Alternative Treatments for Knee Arthritis

Ruth Cohen, DC, a 57-year-old chiropractor in Greenvale, NY, has lived with knee osteoarthritis (OA) for a long time. But the former college gymnast isn't ready for an operation to replace her joint. "I'm always looking to deal with alternative treatments before resorting to drugs or surgery," Cohen says.

To ease her symptoms, she's turned to alternative treatments. Some have worked better than others. Strength and balance exercises, for example, have helped. Acupuncture, not so much.

How much they do for you may be a matter of trial and error. For some people they can make a huge difference, but not for others.

Acupuncture

Cohen tried this method but gave up after a few weeks. "To be honest, I didn't get relief," she says. But that doesn't mean you won't.

When you get acupuncture, a licensed professional puts thin needles into your body at different points. It's a traditional Chinese form of medicine.

There are mixed results from research. Some studies show people feel better after acupuncture, but others show it doesn't make much difference.

If you want to try it, look for a licensed practitioner. Give yourself enough time to see if you get any improvement. It may take three or more sessions. The results may last about a month or so.

Glucosamine and Chondroitin

Cohen takes an assortment of supplements to treat her OA, including glucosamine and chondroitin.

Neeraj Gupta, MD, an orthopedic surgeon at the Southern California Orthopaedic Center, says a combination of those two supplements is a good idea. He recommends it to all his OA patients. The typical dose is 500-1,500 milligrams a day.

"I have personally taken it for my knee for over 5 years," Gupta says. "After stopping for several weeks, I certainly do feel increased pain in my knee joint."

But it hasn't been scientifically proven. If you already take glucosamine and chondroitin, it's OK to keep it up. But the American College of Rheumatology doesn't recommend you start taking them to treat your OA.

Tai Chi

This traditional Chinese form of exercise can strengthen your muscles, help your coordination, and make your joint more stable. If you keep at it, you won't hurt as much in the long run. In one study, people who took tai chi classes twice a week for 12 weeks felt better up to a year later.

If you try it, move through poses slowly and gently. Take a one-hour class, 1-2 times a week.

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Massage

Want a relaxing way to reduce your pain and stiffness? Massage may be for you.

Massaging your leg loosens the muscles that control your knee. It can improve your "range of motion" -- how far you can bend the joint. That's a key part of cutting down the pain.

You might want to consider "Swedish massage." It uses long, gliding strokes across your skin and kneading of your muscles. In a recent study, people who had 1 hour of this kind of therapy, once a week, had the best results.

Ask your doctor how to safely do massage on yourself. Or find a qualified therapist who has experience with knee OA.

Chiropractic Adjustment

It can boost your range of motion and cut down on pain and swelling, says Ryan Curda, DC, a chiropractor in San Diego.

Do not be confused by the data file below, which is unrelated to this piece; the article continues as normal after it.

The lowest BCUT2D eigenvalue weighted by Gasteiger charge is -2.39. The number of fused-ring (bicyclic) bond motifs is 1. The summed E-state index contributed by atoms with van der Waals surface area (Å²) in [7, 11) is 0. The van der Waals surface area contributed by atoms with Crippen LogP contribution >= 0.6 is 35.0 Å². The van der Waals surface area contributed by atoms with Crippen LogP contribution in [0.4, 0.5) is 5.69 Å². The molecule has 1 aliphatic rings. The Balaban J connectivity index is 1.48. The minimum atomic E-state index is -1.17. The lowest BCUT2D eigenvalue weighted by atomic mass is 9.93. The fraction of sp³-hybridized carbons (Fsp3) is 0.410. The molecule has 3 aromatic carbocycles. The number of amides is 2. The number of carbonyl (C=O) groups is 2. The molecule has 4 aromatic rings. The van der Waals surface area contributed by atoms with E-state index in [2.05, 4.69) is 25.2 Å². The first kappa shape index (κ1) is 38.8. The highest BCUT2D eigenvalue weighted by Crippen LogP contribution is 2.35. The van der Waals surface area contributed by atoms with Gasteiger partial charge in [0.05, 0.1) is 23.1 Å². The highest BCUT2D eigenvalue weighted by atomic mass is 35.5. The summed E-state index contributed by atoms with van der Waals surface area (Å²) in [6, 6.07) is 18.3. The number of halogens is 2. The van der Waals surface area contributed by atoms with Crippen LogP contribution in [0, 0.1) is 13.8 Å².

You may need frequent adjustments at first and then drop down to one to two times a month, Curda says. If your knee is red or swollen, your chiropractor won't use direct pressure.

Heat and Cold

Both can help. You might want to try a warm bath. Or put a washcloth soaked in cold water on your knee.

"Heat helps loosen knee stiffness," Gupta says. Cold is good if you want to cut down swelling, which sometimes happens after physical therapy.

Yoga

It's got a bunch of benefits. It not only builds up muscle and improves your balance, but it also fights pain, makes you more flexible, and eases your stress. And to top it off, you may sleep better, too.

A word of caution, though. Don't overdo it. When Cohen first tried yoga, she felt good. But as she got better, she became a bit too daring and pushed herself too far into postures. Instead of improving her OA, it made her knee hurt more.

If you want to try yoga, talk with your doctor first to find out if you have any restrictions. And when you get started, always warm up first and begin each pose slowly.

Meditation

If you feel like you have no control over your pain, it can make it worse, Gupta says. But meditation can boost your mood and help you feel more in charge. You'll hurt less and move around better.

You have plenty of options. Try mindful meditation, guided imagery, chanting, or deep breathing. You can meditate alone or join an expert-guided class.

No matter what type of alternative treatment you use, always keep up with the therapy your doctor suggests. And check with him before you try anything new. He'll let you know if your knee and overall health are a good fit for your plans.

WebMD Feature Reviewed by David Zelman, MD on March 19, 2016

Sources

SOURCES:

Ruth Cohen, DC, North Shore Chiropractic Health Center, Greenvale, NY.

Ryan Curda, DC, Personalized Chiropractic, San Diego.

Neeraj Gupta, MD, Southern California Orthopaedic Center.

Atkins, D. International Journal of Therapeutic Massage & Bodywork, published online March 1, 2013.

Ringdahl, MD, American Family Physician, June 2011.

Arthritis Foundation: "Acupuncture and Osteoarthritis," "Chondroitin Sulfate and Glucosamine Supplements in Osteoarthritis," "Benefits of Massage," "Yoga Benefits for Arthritis," "Ease Arthritis Symptoms With Meditation."

Harvard Health Publications: "Tai chi for osteoarthritis," "New ways to beat osteoarthritis pain,"

University of Maryland Medical Center: "Osteoarthritis."

Arthritis Foundation: "Acupuncture and Osteoarthritis," "Types of Massage."

Johns Hopkins Arthritis Center: "Yoga for Arthritis."

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